On the 14th through to the 17th of February, the AHA hosted HEMAC Glasgow 2014. This year the event focussed on the Scottish martial traditions, such as broadsword, sword and targe, smallsword, and so on, as well as offering opportunities for museum visits and a whisky tasting. The event seems to have been a success, and here we present two reviews of the event, from Tim Gallagher, and Lutz Heilmann, the AHA’s friendly new intern.
Review from Lutz:
Last weekend I attended the HEMAC Glasgow 2014 and I really enjoyed my time participating and watching the different courses at the event. Although I am short on experiences with historical arts it was a fascinating event and I want to share my experiences with you.
Mark Wilkie and Keith Farrell sparring at the AHA Loch Lomond 2012 training camp.
This article will attempt to define and explore the concept of “attribute fencing” and why relying on this style of fencing can develop problems both for your own long term development as a fencer and for the development of training partners. The points raised in this article will be equally applicable for practitioners of other martial arts.
Hanging out at the Loch Lomond 2013 camping event.
This week I am going to discuss a rather sensitive issue but one that I feel is important, alcohol and HEMA. The AHA has long had fairly strict rules regarding the mixing of these two subjects but I have noticed situations where people imbibe alcohol in the evening, go to bed late and then get up early for classes without considering the implications of doing so. I am also very aware that although the majority seem to know their limits there are those who do not, or who mistakenly believe that alcohol does not affect their performance or even more mistakenly believe it improves their performance. Please understand I am not in any way suggesting dry events with this article I am just hoping to get people talking about where the line is in respect to this subject.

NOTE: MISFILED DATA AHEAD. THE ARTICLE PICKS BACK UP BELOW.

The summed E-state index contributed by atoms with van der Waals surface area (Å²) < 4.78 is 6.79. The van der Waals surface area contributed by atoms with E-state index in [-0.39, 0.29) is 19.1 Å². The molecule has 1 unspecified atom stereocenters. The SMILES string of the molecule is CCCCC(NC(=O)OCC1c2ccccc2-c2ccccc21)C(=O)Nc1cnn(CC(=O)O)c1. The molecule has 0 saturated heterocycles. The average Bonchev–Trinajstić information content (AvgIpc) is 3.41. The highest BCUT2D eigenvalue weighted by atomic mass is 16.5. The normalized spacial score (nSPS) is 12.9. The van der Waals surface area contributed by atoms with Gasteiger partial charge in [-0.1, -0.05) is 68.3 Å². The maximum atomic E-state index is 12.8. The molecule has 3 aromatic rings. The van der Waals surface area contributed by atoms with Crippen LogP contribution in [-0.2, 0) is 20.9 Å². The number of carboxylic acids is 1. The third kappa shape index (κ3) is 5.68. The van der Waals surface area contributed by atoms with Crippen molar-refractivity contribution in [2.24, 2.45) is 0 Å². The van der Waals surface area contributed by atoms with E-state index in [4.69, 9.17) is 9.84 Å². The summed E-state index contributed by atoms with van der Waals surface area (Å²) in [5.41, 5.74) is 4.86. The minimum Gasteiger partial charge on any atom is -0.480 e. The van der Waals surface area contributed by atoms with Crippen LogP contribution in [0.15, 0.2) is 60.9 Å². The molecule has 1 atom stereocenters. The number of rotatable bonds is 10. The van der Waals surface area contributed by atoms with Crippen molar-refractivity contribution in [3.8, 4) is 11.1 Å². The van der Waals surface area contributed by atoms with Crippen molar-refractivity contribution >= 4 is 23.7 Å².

Today’s post has been written by Ben Hawkins. Hawkins has had great success in cutting tournaments, having placed 2nd at the Iron Gate Exhibition (2013), Boston Sword Gathering (2012), and Longpoint (2012), and is going to teach a cutting class at the AHA’s upcoming HEMAC Glasgow (2014).
A sword is a weapon. It is a weapon that wounds using either the thrust or cut. When learning how to use a sword as a weapon, it is important to learn what qualities of the blade allow it to perform in these tasks. Today, I will focus on what qualities of the sword allow it to cut. I have divided the six qualities I will talk about into two groups. The primary qualities, those attributes that make a sword cut regardless of other factors, and secondary qualities, those attributes that are much more tailored to the specific circumstance of the blade’s use.
The three primary qualities of a good cutting sword are edge sharpness, blade stiffness and blade thickness. A blade that can achieve these three qualities will be able to cut.